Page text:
Why Has Minnesota Been Slow to Realign?
The 2016 election results were surprising for a number of reasons, but perhaps most surprising was the outcome in Minnesota. The state, which Republican presidential candidates have not carried since 1972, swung heavily toward Donald Trump. His 1.5-percentage-point loss represented the best showing for a Republican presidential candidate since Ronald Reagan narrowly missed carrying the state in 1984.
Given this, we might have expected Minnesota to continue trending toward Republicans. The 2018 midterms were held in a very hostile environment for Republicans overall, yet their performance in Midwestern states was surprisingly respectable. They defeated a Democratic incumbent in Indiana, held the Iowa and Ohio governors’ mansions, nearly held the Wisconsin governor’s mansion, and put up surprisingly strong performances with unheralded candidates in the Michigan and Ohio Senate races.
Minnesota did not follow this trend, however. Sen. Amy Klobuchar won reelection to the Senate by 24 points, while appointed Sen. Tina Smith held her seat by 10. Democrat Tim Walz (pictured, with Klobuchar) won the Minnesota gubernatorial race by 11 points. Overall, Minnesota and Illinois were two Midwestern states that didn’t even offer Republicans a silver lining on a bad election night.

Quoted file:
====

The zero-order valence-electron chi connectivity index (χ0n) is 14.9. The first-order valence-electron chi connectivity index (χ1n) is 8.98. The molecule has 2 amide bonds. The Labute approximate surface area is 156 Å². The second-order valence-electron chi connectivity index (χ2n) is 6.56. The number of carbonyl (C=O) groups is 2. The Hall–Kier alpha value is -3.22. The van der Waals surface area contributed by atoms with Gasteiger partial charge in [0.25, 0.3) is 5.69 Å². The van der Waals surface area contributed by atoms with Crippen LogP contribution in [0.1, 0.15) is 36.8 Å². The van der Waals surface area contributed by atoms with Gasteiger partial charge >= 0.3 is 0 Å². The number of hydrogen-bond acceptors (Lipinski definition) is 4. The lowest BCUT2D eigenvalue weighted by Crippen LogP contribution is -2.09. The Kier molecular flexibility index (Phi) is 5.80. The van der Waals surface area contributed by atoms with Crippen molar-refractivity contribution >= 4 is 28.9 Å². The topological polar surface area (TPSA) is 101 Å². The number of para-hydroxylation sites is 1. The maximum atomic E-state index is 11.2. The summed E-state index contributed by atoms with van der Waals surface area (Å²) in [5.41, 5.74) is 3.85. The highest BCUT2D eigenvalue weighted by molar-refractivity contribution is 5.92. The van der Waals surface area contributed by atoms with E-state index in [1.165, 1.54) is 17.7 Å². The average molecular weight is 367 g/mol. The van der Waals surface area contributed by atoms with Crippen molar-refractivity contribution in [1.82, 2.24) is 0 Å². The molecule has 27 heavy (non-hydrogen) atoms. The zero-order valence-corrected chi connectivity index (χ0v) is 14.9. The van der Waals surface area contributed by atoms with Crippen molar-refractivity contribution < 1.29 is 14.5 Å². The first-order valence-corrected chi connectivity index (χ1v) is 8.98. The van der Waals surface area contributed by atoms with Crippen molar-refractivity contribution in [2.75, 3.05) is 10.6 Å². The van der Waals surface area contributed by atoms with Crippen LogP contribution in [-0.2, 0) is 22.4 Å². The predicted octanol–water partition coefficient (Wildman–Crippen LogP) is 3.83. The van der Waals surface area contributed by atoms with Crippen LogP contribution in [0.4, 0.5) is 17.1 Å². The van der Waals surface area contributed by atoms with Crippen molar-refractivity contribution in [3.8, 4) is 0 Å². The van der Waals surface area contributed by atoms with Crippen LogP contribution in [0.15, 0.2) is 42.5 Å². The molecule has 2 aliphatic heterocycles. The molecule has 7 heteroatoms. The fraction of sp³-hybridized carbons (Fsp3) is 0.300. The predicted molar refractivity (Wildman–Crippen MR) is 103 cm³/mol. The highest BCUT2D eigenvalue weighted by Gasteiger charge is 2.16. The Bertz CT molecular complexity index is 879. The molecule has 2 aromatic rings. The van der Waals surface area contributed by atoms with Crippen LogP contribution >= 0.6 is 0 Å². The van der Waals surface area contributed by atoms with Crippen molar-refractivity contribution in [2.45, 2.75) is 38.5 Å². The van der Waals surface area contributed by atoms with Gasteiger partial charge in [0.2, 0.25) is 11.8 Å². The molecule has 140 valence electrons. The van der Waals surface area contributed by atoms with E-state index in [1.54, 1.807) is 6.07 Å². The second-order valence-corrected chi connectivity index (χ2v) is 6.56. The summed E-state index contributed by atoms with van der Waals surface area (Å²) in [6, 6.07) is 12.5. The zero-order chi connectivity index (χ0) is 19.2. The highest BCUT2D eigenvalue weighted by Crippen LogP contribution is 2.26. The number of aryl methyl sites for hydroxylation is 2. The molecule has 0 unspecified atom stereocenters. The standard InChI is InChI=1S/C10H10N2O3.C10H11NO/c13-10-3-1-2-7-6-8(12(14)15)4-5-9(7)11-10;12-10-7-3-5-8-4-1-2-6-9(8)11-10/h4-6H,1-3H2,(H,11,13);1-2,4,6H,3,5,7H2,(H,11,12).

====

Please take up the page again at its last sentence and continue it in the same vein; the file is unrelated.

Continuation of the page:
In 2020, the state once again seems to be lagging others in presidential polling. Before a recent poll from Emerson College showing a close three-point presidential race (about which, more later), the RealClearPolitics average had Joe Biden leading Trump in Minnesota by nine points, compared to 6.7 points in Michigan, 5.5 points in Wisconsin, and 6.4 points in Pennsylvania.
You can see the overall trendlines over the past decade here:
This shows the partisan lean of the state – that is, how much more Republican or Democratic the state was than the country as a whole in a given election. (If Donald Trump got 49% of the vote in a state, it has a one-point Republican lean, since he received about 48% of the vote nationally.) As you can see, most of the states have swung precipitously toward Republicans in the past few cycles. This has been particularly pronounced in Iowa, Ohio and Wisconsin. Illinois has continued to trend away from the GOP. Minnesota has moved toward Republicans, but it has been a much more gradual shift than those of other states.